1.2. State of the art in universities and research institutes

By and large the outstanding feature of virtually all university departments visited was the apparent lack of interest in the application of biotechnology to the food industry. In general most university departments are concerned apriori with fundamental studies rather than with potential applications for the systems or products. Within the ARC Research Institutes relatively little biotechnology is related directly to the food- manufacturing industry. Work is being undertaken on: genetic manipulation of dairy starter organ- isms; procedures for isolation of commercially valuable protein fractions from milk and other agricultural commodities; anaerobic fermentation of effluents. However, in the fullness of time it is conceivable that some products developed for clinical application may well find uses in food manufacture.

2. Current food-industry biotechnology processes

Table 1 summarises some of the current areas where biotechnology is being utilised by the food- manufacturing industries. From this it can be seen that, although some of these processes may be considered to be ‘traditional’, many are of relatively recent development. One may therefore con- clude that appropriate parts of the food-manufacturing industry are already heavily engaged in the application of biotechnology. The circulated questionnaire yielded an overall response of 24%. In summary form (Table 2) it may be seen that some 40% of the respondents already actively use enzymes or microorganisms

Table 1. Some current food-industry biotechnology processes

1. Production


Food additives, such as citric and gluconic acids


Starch hydrolysates by the use of amylase


Protein hydrolysates for flavour purposes


Fermented foods, drinks, etc.

2. Modification


Sugar confectionery centres by the use of invertase


Glucose syrups by the use of isomerase to produce high-fructose syrups


Proteins to increase their functional properties by the use of proteinases


Meat by tenderisation with papain


Desugaring of egg white by glucose oxidase

3. Improvement


Improvement in the technology of cheese production by the use of selected microorganisms or non-natural enzymes


Use of pectinase to increase the yield and/or clarify fruit juice


Development of improved flavours by the enzymic modification of dairy fats

4. Other applications


Detoxification of rapeseed by the hydrolysis of glucosinolates with

endogenous myrosinase


Analytical use of enzymes, e.g. glucose oxidase



B. Jarvis and A. W. Holmes

Table 2. Industrial responses to the biotechnology questionnaire

Companies which:





Use enzymes or microorganisms in processing




food additives/processing aids



Can identify potential supply problems which might be alleviated through biotechnology



(40 % of B)


Would be prepared to utilise microbial proteins if commercially available



Are involved in up-grading by-products such as skim milk and whey



Are interested in upgrading food wastcs by biotechnology



Are interested in on-site fermentation of food wastes to produce methane or gasohol



Are already involved in F or G



Are involved in, or proposing to do, biotechnology R & D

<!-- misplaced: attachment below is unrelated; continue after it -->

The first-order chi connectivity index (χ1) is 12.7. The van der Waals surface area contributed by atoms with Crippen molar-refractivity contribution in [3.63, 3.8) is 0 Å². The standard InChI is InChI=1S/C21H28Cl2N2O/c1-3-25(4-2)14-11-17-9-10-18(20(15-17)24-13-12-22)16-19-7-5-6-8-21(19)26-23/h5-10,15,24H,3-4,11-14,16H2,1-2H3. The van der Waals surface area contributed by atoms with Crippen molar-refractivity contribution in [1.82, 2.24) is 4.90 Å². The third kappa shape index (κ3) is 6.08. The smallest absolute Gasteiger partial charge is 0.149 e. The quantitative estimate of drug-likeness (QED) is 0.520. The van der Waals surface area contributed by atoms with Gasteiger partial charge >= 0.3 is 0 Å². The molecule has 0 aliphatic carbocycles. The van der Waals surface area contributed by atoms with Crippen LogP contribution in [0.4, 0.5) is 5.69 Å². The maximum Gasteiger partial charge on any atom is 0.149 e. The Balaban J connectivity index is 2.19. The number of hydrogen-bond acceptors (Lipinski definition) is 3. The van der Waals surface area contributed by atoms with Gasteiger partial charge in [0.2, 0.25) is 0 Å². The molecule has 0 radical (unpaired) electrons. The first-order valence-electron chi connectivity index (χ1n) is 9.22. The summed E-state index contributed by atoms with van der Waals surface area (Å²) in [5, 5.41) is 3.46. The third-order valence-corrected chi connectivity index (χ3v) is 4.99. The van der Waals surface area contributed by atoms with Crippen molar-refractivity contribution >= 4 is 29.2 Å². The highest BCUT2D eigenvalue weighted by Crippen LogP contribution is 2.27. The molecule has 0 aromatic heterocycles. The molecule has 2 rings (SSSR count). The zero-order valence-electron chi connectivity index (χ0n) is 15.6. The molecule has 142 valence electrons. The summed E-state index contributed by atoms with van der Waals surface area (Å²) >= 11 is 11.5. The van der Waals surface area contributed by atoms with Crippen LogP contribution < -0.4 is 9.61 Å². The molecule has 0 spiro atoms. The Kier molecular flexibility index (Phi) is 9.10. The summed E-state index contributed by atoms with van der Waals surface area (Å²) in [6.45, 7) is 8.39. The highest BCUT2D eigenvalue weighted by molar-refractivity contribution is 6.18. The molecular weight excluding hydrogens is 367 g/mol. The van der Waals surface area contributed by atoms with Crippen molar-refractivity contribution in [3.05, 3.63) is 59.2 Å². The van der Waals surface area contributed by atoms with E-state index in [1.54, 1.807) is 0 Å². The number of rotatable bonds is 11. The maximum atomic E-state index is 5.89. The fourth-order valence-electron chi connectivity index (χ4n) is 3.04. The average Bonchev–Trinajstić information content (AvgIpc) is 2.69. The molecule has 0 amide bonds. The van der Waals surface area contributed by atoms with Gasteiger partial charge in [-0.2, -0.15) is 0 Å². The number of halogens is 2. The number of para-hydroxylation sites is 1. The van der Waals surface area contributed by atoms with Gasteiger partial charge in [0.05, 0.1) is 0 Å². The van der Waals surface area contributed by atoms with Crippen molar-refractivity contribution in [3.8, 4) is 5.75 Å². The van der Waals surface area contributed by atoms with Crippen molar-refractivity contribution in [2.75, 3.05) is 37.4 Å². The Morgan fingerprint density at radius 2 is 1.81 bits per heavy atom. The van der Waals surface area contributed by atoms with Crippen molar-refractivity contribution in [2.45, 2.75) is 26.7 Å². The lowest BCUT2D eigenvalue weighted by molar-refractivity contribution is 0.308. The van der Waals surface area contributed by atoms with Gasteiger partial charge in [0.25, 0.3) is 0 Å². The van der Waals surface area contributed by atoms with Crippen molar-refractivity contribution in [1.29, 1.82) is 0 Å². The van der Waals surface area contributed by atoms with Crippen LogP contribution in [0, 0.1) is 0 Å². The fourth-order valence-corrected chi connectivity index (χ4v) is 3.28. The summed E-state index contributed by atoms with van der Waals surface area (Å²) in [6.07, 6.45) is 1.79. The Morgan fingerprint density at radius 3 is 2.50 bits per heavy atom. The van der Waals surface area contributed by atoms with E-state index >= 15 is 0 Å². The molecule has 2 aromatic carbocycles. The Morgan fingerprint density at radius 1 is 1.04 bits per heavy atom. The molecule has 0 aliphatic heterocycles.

Consider that biotechnology will expand or improve the profitability of their operations


Of 680 questionnaires circulated 163 (24%) were returned.

(+ 27 % unsure)

in their processes and that 82 % already utilise various types of food additives and processing aids, some of which may already be derived by biotechnology processes. Of these, approximately half identified potential supply problems of food additives and processing aids, which might well be alleviated through biotechnology developments. Forty-one per cent of the respondents considered that biotechnology would definitely expand or improve the profitability of their operations if applied appropriately; 32% did not believe that biotechnology had anything to offer to their operations; a further 27% were uncertain. While it is tempting to extrapolate these data to the food industry as a whole, it would be unwarranted since it may be supposed that a high return will have been achieved from those companies with an interest in biotechnology. However, it is likely that the actual use of enzymes in food processing is far greater than was recorded in the questionnaire responses. For instance, the Association of Microbial Food Enzyme Producers identifies 29 different enzymes for use in no less than 18 different parts of the food industry, and it should be noted that of these all but four are hydrolytic enzymes. A major potential feedstock for biotechnology is the vast amount of food-industry waste material. Some 73 respondents provided data on the sales value and disposal costs of liquid and solid waste; these are summarised in Table 3. Waste packaging materials and other solid wastes account for a relatively small proportion of the total and much is already sold by the industry. By contrast, liquid effluent is available in considerable quantity and the costs of disposal are high. It might be supposed that such material could readily form feedstock for biotechnology processes but in many cases the pH and the concentration of fermentable solids are such as to make the effluent unsuitable for feedstock use without a major modification of upstream processing to divert and separate heavily contaminated and lightly contaminated process waters. If segregation can be undertaken, or dilute effluent concentrated at low cost, the possibilities for feedstock use must be high, particularly in relation to energy and biomass production.